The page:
Phillies force Game 6
Chase Utley hit two home runs to raise his World Series total to a record-tying five, backing Cliff Lee again as Philadelphia staved off elimination by hanging on for a wild 8-6 victory Monday night that set up a Game 6 for the first time since 2003.
“We had to do it,” Phillies shortstop Jimmy Rollins said. “We didn’t have a choice. It was either go home and watch football and college basketball or extend the season.”
Utley hit a go-ahead, three-run homer in the first inning off A.J. Burnett and added a solo shot in the seventh to join Reggie Jackson as the only players to hit five home runs in a single World Series.
“It’s pretty cool,” Utley said. “It’s pretty surreal. I’m glad we got the win tonight. We’re going back to Yankee Stadium.”
Philadelphia closed within three games to two by replicating its winning formula from the opener, when Utley hit two solo homers and Lee pitched a six-hitter. Raul Ibanez set off fireworks from the Liberty Bell one last time, adding a second solo shot in the seventh off Phil Coke that made it 8-2.
Lee gave up a run-scoring single to Alex Rodriguez in the first inning but settled in until A-Rod chased him with a two-run double in the eighth. Robinson Cano drove in Rodriguez with a sacrifice fly that cut the deficit to 8-5, and New York gave Philadelphia a scare when Jorge Posada doubled and Hideki Matsui singled at the start of the ninth against Ryan Madson.
Derek Jeter hit into a run-scoring double play, Johnny Damon singled and Madson struck out slumping Mark Teixeira for the save.
“We have a lot of heart on this team,” Utley said.
The Yankees, who have won the Series all eight previous times they took a 3-1 lead, will try to close out title No. 27 on Wednesday night at home. Game 3 winner Andy Pettitte is likely to come back on three days’ rest and face Game 2 loser Pedro Martinez.
“If we would have pitched today, we probably would have won,” Yankees manager Joe Girardi said. “That’s the bottom line.”
Pitching on short rest didn’t work well for Burnett, who had been 4-0 previously in his career on three days’ off and kept the Phillies off balance in Game 2. He kept falling behind batters and allowed six runs, four hits and four walks in two plus innings, his shortest start since his first outing in 2007.
It marked the first time in 14 postseason games this year that a Yankees starter failed to pitch at least six innings.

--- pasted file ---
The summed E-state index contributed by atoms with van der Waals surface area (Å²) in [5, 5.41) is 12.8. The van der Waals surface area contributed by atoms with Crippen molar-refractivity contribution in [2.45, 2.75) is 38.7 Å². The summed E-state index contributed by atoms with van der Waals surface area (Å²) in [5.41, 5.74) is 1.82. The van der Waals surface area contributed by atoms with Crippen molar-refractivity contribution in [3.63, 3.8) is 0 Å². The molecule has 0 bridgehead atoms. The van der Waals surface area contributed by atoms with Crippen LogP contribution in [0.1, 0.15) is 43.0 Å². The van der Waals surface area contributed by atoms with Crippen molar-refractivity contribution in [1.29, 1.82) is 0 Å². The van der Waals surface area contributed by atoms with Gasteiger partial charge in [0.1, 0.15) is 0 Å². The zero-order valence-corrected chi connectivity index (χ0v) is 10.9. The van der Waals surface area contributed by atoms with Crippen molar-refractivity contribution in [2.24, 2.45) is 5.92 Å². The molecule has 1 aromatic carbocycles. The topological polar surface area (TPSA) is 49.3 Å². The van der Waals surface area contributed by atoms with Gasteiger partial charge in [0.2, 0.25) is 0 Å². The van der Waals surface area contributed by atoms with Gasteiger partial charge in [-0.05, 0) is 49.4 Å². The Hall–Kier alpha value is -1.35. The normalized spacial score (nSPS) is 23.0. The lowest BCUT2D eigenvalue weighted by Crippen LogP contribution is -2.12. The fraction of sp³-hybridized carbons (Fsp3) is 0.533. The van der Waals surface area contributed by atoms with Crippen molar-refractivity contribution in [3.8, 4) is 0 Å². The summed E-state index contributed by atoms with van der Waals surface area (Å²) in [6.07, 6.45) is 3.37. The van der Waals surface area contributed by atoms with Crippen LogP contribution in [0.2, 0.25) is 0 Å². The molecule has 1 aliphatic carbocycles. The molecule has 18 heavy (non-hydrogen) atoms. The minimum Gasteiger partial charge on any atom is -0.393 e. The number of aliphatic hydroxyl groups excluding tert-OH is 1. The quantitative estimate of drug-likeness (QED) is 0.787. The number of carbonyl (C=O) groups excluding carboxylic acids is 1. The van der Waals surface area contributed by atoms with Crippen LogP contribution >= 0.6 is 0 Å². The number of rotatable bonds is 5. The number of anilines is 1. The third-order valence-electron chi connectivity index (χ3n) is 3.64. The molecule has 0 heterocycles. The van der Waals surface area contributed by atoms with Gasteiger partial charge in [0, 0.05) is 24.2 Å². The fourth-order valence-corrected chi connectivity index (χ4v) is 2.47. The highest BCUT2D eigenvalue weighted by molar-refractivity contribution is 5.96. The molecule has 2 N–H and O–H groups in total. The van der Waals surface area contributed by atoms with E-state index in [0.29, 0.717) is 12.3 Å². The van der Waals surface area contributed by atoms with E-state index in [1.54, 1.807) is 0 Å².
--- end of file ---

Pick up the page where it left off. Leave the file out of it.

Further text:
In a matchup of starters from Arkansas, Lee allowed five runs and seven hits in seven-plus innings. He is 4-0 with a 1.56 ERA in five postseason starts.
Philadelphia ended baseball’s record streak of five straight Series that ended in sweeps or five games, ensuring at least one more telecast in a matchup between big-market teams that has revived baseball’s ratings. The Phillies still face a tall task: The Yankees lost three in a row just twice after the All-Star break and dropped consecutive home games only once after mid-June.
Just 37 of 43 teams with 3-1 Series deficits have gone on to win the title, including five in a row since Kansas City rallied past St. Louis in 1985.
But Pettitte and CC Sabathia, the Yankees’ Game 7 starter, will be pitching on short rest—Pettitte for the first time this year and Sabathia for the third time in the postseason.
If the Phillies come back to become the first NL team to win consecutive Series titles since the 1975-76 Cincinnati Reds, Yankees manager Joe Girardi will be widely second-guessed for his pitching decisions. No Series champion has gone the entire postseason with just three starters since the 1991 Minnesota Twins — when there were just two rounds of playoffs.
New York, trying for its first title since 2000, still has strong memories from 2001, when the Yankees led Arizona three games to two before losing the final two games on the road. In 2003, the Yankees led Florida two games to one before losing three in a row.
New York will be without center fielder Melky Cabrera for the rest of the Series. Cabrera strained his left hamstring in Game 4 and was replaced on the roster by backup infielder Ramiro Pena as Brett Gardner took over in center field.
Gardner went 0 for 4, and Teixeira dropped to .105 (2 for 19) in the Series with a 1-for-5 night.
Philadelphia received a scare when center fielder Shane Victorino was hit with a pitch while squaring to bunt in the first inning. X-rays were negative but the finger swelled and he left after seven innings.
While the Phillies have outhomered the Yankees 10-5 in the Series, Ryan Howard is suffering a power outage. He went 0 for 2 with two walks and two strikeouts and is hitting .158 (3 for 19) with 12 strikeouts, tying the Series record set by Kansas City’s Willie Wilson in 1980.
New York scored in the first inning for the second straight game. Damon singled to left-center and came home when Rodriguez doubled into the right-field corner with two outs. It was his franchise record 16th RBI of the postseason.
It took just eight pitches for Burnett to give up the lead, giving Phillies fans reason to wave those white rally towels.
Rollins singled up the middle on the sixth pitch of his at-bat and, with Rollins running, Victorino squared and was hit in the hand by a pitch. Utley put the next pitch into the right-field seats.
Burnett got in more trouble in the third, when he walked Utley and Ryan Howard, then gave up run-scoring singles to Jayson Werth and Raul Ibanez that put Philadelphia ahead 5-1 and finished Burnett’s night. Carlos Ruiz added an RBI grounder against David Robertson.
New York made it 6-2 in the fifth, helped by a strange decision by Howard. Pinch-hitter Eric Hinske—who homered for the Phillies in last year’s Series—walked with one out and took third on Jeter’s single. Damon hit a slow roller in front of first and Howard gloved it as Hinske held, then retreated to the bag for the putout as Hinske scored.